Two weeks on from the London Mara­thon, Sunday 10th May was Oxford’s turn to capitalise on the running bug. Nearly 4,000 runners took to the streets for the Town and Gown 10k through the city centre, many more lining the streets to cheer on their friends, family and fellow students.

Starting outside Keble, runners got to en­joy a tour of the city’s most historic sites on traffic-free roads, looping round to Magdalen and back up to St Giles via Cornmarket Street, before finishing in the University Parks. At not quite a half marathon, it’s a challenging but far from overly gruelling trial for most runners, with costumes abounding.

Miles Unterreiner put in the fastest time of the day, with a highly impressive 31:23, a minute in front of his closest rival. Having taken BUCS 10k silver last week, Unterreiner seems to be enjoying an excellent run of form at the moment.

The first woman home was Sophie Carter, of Belgrave AC, who took her third victory in this race in the last five years, clocking in at 36:32.

Much as with the London Marathon, to look only at the frontrunners is to misjudge the nature of the event.

In fact, the race is organised by the char­ity Muscular Dystrophy UK, with all profits going to the charity which helps those with a variety of muscle-wasting conditions. The most common, Duchenne Muscular Dys­trophy, affects only males and has no cure, with a life expectancy for sufferers of around 20 years. From only this event last year, the charity managed to raise an incredible £155k, and, although final figures are not in, they hope to improve on this figure from this year’s event considerably given the surge in turn-out.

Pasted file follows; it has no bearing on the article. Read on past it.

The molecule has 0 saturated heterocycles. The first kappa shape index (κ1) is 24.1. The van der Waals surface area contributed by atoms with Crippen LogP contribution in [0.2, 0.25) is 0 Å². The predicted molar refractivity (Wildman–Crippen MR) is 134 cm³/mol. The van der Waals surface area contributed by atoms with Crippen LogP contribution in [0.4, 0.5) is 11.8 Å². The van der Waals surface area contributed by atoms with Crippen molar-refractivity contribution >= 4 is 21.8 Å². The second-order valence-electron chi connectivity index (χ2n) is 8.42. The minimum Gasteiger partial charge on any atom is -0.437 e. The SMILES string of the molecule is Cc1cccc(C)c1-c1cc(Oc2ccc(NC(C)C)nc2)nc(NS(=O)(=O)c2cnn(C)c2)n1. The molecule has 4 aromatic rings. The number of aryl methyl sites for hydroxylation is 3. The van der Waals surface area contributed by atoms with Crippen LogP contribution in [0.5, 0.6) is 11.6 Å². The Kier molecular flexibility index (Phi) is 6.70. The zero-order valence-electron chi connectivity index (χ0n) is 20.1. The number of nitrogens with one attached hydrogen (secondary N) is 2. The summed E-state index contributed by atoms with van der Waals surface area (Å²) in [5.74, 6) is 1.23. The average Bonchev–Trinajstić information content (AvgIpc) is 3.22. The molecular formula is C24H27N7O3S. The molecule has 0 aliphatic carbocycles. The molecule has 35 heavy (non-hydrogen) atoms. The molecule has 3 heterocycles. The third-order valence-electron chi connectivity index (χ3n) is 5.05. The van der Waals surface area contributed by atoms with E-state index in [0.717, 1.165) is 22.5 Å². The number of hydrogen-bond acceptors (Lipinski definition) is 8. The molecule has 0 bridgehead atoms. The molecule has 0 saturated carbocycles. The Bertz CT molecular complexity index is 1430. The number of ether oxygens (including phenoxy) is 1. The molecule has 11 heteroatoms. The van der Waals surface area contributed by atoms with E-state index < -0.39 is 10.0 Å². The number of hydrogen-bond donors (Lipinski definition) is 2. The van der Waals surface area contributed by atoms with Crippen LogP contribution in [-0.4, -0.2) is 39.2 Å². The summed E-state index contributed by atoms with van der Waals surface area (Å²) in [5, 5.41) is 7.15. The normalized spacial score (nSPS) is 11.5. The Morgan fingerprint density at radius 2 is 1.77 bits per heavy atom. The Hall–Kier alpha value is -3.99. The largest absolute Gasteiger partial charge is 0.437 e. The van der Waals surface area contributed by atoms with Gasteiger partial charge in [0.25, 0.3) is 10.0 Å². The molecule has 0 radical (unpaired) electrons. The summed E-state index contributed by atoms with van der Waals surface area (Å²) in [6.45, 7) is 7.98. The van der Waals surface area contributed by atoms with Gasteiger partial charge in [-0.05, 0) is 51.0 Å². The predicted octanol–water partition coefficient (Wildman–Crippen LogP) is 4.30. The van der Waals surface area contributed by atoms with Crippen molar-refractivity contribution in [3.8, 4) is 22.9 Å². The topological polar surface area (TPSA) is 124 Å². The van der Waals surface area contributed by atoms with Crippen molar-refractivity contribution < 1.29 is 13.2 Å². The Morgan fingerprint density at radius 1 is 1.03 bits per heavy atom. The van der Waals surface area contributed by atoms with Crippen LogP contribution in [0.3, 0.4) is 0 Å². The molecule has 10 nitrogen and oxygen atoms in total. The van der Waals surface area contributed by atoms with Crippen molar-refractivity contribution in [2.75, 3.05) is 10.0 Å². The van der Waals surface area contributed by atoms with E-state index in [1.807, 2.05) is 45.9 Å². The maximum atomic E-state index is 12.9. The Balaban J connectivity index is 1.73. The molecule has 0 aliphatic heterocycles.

The race was started at 10am by the char­ity’s patron, author Christine Hamilton. There was also a junior 3km run beforehand. The youth event was not without incident though, after it had to be restarted after about ten minutes when the supporting motorcade took a wrong turn.

For the main event there was a late surge of interest as students and Oxford residents rushed to register on the morning of the race. One race organiser suggested to Cher­well that over 700 runners had registered on the day of the race itself.

A huge amount of credit is due to all finish­ers, both for raising funds and the training along the way. Following a record Oxford turnout at the London Marathon, it looks very much as though the Dark Blue momen­tum continues.